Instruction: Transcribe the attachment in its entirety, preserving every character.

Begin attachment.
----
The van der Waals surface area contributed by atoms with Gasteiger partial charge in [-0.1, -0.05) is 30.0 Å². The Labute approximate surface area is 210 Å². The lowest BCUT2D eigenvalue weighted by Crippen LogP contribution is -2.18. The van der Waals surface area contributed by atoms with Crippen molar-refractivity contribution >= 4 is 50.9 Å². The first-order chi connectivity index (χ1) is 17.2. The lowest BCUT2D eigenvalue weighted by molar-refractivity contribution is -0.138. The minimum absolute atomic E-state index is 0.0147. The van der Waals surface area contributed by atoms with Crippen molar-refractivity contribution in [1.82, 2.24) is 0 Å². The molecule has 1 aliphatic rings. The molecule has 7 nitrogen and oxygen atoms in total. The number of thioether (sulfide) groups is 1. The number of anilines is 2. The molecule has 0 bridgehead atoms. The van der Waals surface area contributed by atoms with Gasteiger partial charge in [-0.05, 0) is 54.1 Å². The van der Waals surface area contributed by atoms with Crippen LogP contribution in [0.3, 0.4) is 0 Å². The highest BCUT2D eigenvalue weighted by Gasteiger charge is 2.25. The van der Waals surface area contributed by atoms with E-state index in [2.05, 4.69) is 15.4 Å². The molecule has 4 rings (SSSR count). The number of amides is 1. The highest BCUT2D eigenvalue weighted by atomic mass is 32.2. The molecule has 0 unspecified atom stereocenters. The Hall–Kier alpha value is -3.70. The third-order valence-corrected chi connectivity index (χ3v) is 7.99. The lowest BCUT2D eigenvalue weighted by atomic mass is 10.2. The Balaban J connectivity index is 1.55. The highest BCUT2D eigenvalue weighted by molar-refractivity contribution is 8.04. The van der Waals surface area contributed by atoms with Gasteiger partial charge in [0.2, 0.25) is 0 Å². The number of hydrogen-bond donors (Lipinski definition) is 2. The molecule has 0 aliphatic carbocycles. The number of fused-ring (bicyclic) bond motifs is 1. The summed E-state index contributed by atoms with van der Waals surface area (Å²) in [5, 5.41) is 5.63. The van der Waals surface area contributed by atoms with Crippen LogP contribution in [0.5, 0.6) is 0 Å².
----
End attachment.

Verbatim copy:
The van der Waals surface area contributed by atoms with Gasteiger partial charge in [-0.1, -0.05) is 30.0 Å². The Labute approximate surface area is 210 Å². The lowest BCUT2D eigenvalue weighted by Crippen LogP contribution is -2.18. The van der Waals surface area contributed by atoms with Crippen molar-refractivity contribution >= 4 is 50.9 Å². The first-order chi connectivity index (χ1) is 17.2. The lowest BCUT2D eigenvalue weighted by molar-refractivity contribution is -0.138. The minimum absolute atomic E-state index is 0.0147. The van der Waals surface area contributed by atoms with Crippen molar-refractivity contribution in [1.82, 2.24) is 0 Å². The molecule has 1 aliphatic rings. The molecule has 7 nitrogen and oxygen atoms in total. The number of thioether (sulfide) groups is 1. The number of anilines is 2. The molecule has 0 bridgehead atoms. The van der Waals surface area contributed by atoms with Gasteiger partial charge in [-0.05, 0) is 54.1 Å². The van der Waals surface area contributed by atoms with Crippen LogP contribution in [0.3, 0.4) is 0 Å². The highest BCUT2D eigenvalue weighted by Gasteiger charge is 2.25. The van der Waals surface area contributed by atoms with E-state index in [2.05, 4.69) is 15.4 Å². The molecule has 4 rings (SSSR count). The number of amides is 1. The highest BCUT2D eigenvalue weighted by atomic mass is 32.2. The molecule has 0 unspecified atom stereocenters. The Hall–Kier alpha value is -3.70. The third-order valence-corrected chi connectivity index (χ3v) is 7.99. The lowest BCUT2D eigenvalue weighted by atomic mass is 10.2. The Balaban J connectivity index is 1.55. The highest BCUT2D eigenvalue weighted by molar-refractivity contribution is 8.04. The van der Waals surface area contributed by atoms with Gasteiger partial charge in [0.2, 0.25) is 0 Å². The number of hydrogen-bond donors (Lipinski definition) is 2. The molecule has 0 aliphatic carbocycles. The number of fused-ring (bicyclic) bond motifs is 1. The summed E-state index contributed by atoms with van der Waals surface area (Å²) in [5, 5.41) is 5.63. The van der Waals surface area contributed by atoms with Crippen LogP contribution in [0.5, 0.6) is 0 Å².